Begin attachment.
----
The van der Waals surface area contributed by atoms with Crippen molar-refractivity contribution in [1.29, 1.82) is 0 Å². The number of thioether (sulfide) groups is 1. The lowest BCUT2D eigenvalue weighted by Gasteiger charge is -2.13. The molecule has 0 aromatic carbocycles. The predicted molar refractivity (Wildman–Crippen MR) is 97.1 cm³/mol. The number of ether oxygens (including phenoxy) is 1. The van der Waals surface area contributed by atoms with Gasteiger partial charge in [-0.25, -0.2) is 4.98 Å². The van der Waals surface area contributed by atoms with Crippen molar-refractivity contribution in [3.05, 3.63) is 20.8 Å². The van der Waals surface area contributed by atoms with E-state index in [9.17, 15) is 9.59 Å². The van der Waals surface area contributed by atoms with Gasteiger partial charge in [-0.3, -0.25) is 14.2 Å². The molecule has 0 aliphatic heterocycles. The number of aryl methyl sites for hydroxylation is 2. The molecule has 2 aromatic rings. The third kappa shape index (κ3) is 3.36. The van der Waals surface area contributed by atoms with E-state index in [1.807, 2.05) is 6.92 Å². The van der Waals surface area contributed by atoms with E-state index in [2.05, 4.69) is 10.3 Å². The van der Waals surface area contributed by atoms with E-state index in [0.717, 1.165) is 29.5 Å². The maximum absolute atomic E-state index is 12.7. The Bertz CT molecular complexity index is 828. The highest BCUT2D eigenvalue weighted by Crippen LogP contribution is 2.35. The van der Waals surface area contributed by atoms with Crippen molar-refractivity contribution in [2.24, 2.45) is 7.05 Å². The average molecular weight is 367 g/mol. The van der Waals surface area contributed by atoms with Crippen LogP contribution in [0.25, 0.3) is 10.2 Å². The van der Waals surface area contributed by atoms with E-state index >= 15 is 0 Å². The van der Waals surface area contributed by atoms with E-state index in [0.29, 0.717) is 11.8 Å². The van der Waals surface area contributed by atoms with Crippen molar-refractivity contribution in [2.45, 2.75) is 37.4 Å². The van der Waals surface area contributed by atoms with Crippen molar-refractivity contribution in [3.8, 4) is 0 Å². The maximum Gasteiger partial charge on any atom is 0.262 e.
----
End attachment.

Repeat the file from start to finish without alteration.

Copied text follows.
The van der Waals surface area contributed by atoms with Crippen molar-refractivity contribution in [1.29, 1.82) is 0 Å². The number of thioether (sulfide) groups is 1. The lowest BCUT2D eigenvalue weighted by Gasteiger charge is -2.13. The molecule has 0 aromatic carbocycles. The predicted molar refractivity (Wildman–Crippen MR) is 97.1 cm³/mol. The number of ether oxygens (including phenoxy) is 1. The van der Waals surface area contributed by atoms with Gasteiger partial charge in [-0.25, -0.2) is 4.98 Å². The van der Waals surface area contributed by atoms with Crippen molar-refractivity contribution in [3.05, 3.63) is 20.8 Å². The van der Waals surface area contributed by atoms with E-state index in [9.17, 15) is 9.59 Å². The van der Waals surface area contributed by atoms with Gasteiger partial charge in [-0.3, -0.25) is 14.2 Å². The molecule has 0 aliphatic heterocycles. The number of aryl methyl sites for hydroxylation is 2. The molecule has 2 aromatic rings. The third kappa shape index (κ3) is 3.36. The van der Waals surface area contributed by atoms with E-state index in [1.807, 2.05) is 6.92 Å². The van der Waals surface area contributed by atoms with E-state index in [2.05, 4.69) is 10.3 Å². The van der Waals surface area contributed by atoms with E-state index in [0.717, 1.165) is 29.5 Å². The maximum absolute atomic E-state index is 12.7. The Bertz CT molecular complexity index is 828. The highest BCUT2D eigenvalue weighted by Crippen LogP contribution is 2.35. The van der Waals surface area contributed by atoms with Crippen molar-refractivity contribution in [2.24, 2.45) is 7.05 Å². The average molecular weight is 367 g/mol. The van der Waals surface area contributed by atoms with Crippen LogP contribution in [0.25, 0.3) is 10.2 Å². The van der Waals surface area contributed by atoms with E-state index >= 15 is 0 Å². The van der Waals surface area contributed by atoms with E-state index in [0.29, 0.717) is 11.8 Å². The van der Waals surface area contributed by atoms with Crippen molar-refractivity contribution in [2.45, 2.75) is 37.4 Å². The van der Waals surface area contributed by atoms with Crippen molar-refractivity contribution in [3.8, 4) is 0 Å². The maximum Gasteiger partial charge on any atom is 0.262 e.